On these observation journal pages, I was thinking about the way stories interact with the space in which they take place. (This was because of a comment about Travelogues, which is very much about moving through landscape.) But the exercise turned into another way to break apart and consider stories, and find new ways in.
I began by quickly noting down the main locations in some favourite fairy tales, and tracking how characters moved between them (see also: The Usefulness of Template Stories).
Below, you can see Little Red Riding Hood (the version with the river and the washerwomen), Cinderella, Sleeping Beauty, Rapunzel (the one with later attempted murders), Beauty and the Beast, and Snow White.
Charting stories like this highlighted some interesting patterns. The shuttling activity of Cinderella, the concentric, narrowing focus of Sleeping Beauty. The increasing distance from home and outward movement of Rapunzel, the ring-road of Little Red Riding Hood.
It also highlighted the places where other locations were implied but not revealed, and the difference between story movement and that of individual characters. For more on that, see Plotted: A Literary Atlas by Andrew DeGraff and Daniel Harmon and Cinemaps: An Atlas of 35 Great Movies by Andrew DeGraff and A. D. Jameson.
Cinderella in particular amused me.
Looked at this way, the focus of the story became the road between home and palace. So a few days later, I took a closer look:
There are several nebulous implied locations (where the stepmother and godmother originate from, for example) — they could be expanded, ellided, or conflated.
And while the road is a key location, there is rarely much time spent on it. What would the story look like from the point of view of observers along the way?
What about the tension between the landscape passing outside the carriage and the anticipation of the person within it? (Tangentially connected post: bored teens in cars.)
The next day, I was just playing with tiny maps of Cinderella, for fun:
But while the earlier charts open up the story, the map forces decisions, from aesthetic and style to the details of the world, the number of bridges the carriage should go across, and therefore the waterways and surrounding geography. At least, they do so if you build the world out from the events of the story.
If you fit a story to an existing geography, draping it over a landscape or running it along known roads, it is mostly the story that changes (and, perhaps, the meaning of the landscape). “Gisla and the Three Favours” (published in Lady Churchill’s Rosebud Wristlet last year) began as an exercise in draping the story of Cinderella over a volcanic landscape, and letting the story change. When writing Flyaway, the process involved introducing several fairy-tale elements to an ill-suited climate and watching them shift — but also letting the mythic weight of those stories become a lens through which to view landscape often written about more cruelly. And Travelogues explicitly involved attaching fantastic and fairy-tale imagery to very real geography and journeys.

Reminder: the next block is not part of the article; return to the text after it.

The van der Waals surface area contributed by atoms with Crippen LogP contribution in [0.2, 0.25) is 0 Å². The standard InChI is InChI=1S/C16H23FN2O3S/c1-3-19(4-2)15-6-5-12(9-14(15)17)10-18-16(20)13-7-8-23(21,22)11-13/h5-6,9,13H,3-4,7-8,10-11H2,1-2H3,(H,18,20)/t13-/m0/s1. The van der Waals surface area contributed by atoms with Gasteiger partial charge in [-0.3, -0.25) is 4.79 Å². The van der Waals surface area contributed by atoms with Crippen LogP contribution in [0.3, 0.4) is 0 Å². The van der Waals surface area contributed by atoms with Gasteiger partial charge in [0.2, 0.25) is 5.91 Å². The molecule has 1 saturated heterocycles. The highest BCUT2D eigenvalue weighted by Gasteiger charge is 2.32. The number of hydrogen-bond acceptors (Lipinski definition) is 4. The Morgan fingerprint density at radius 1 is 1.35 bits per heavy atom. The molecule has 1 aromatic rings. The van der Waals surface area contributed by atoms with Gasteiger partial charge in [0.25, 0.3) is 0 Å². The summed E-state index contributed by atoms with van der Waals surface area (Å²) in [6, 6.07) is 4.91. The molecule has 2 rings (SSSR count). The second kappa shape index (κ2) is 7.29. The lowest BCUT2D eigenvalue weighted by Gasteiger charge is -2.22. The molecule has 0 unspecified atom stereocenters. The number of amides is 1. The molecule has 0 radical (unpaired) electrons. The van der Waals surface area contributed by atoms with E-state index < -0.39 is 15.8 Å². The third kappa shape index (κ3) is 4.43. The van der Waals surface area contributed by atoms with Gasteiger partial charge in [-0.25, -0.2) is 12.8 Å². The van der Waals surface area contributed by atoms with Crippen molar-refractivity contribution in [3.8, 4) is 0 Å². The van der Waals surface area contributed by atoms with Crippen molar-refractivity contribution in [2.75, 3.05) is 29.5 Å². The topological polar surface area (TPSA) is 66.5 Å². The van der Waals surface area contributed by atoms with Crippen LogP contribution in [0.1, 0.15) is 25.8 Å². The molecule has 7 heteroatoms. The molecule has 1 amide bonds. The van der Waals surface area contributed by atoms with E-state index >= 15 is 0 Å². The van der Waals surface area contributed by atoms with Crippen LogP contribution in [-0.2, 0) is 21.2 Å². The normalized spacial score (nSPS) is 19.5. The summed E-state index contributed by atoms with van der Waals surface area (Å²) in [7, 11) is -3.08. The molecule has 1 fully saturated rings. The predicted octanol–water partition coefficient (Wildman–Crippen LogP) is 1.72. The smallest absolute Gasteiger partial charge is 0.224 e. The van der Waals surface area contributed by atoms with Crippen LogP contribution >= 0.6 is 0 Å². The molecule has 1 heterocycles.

I’ve also used this approach when planning and editing a current large project. Here’s a slightly redacted chart of the key locations, to see where movement was concentrated, and where the story opened up or was bottled in.
Here is the same for an early version of an house from the story:
- Pick a story (a fairy-tale, a movie with mythic weight, something you’re working on — see The Usefulness of Template Stories).
- From memory, do a quick rough chart of the key locations, and how characters move between them.
- Notice and consider:
- If you notice anything new about the story, or a new angle of approach to it, make a quick note of that.
- If you wanted to open the story up, make it more claustrophobic, more cosmopolitan or focussed on logistics, what changes could you make to its locations?
- Write or draw:
- Are there any locations that don’t get a lot of focus? Implied off-page points of origin (or destination) — where was the woodcutter cutting wood? Heavily trafficked but almost unmentioned roads or driveways? Important outbuildings or waterways (did Sleeping Beauty’s castle have a moat, and what water fed it, and what became of it when everything was overgrown)?
- Do a quick sketch — written or drawn — of a scene set in that place, or viewed from that point of observation.
Some related posts:
- Breaking down stories — variations
- Three Thoughts About Maps
- Drawings from the QWC Map Workshop (including links to some good books)
- Other posts tagged with “maps” (including map illustration process and interviews)
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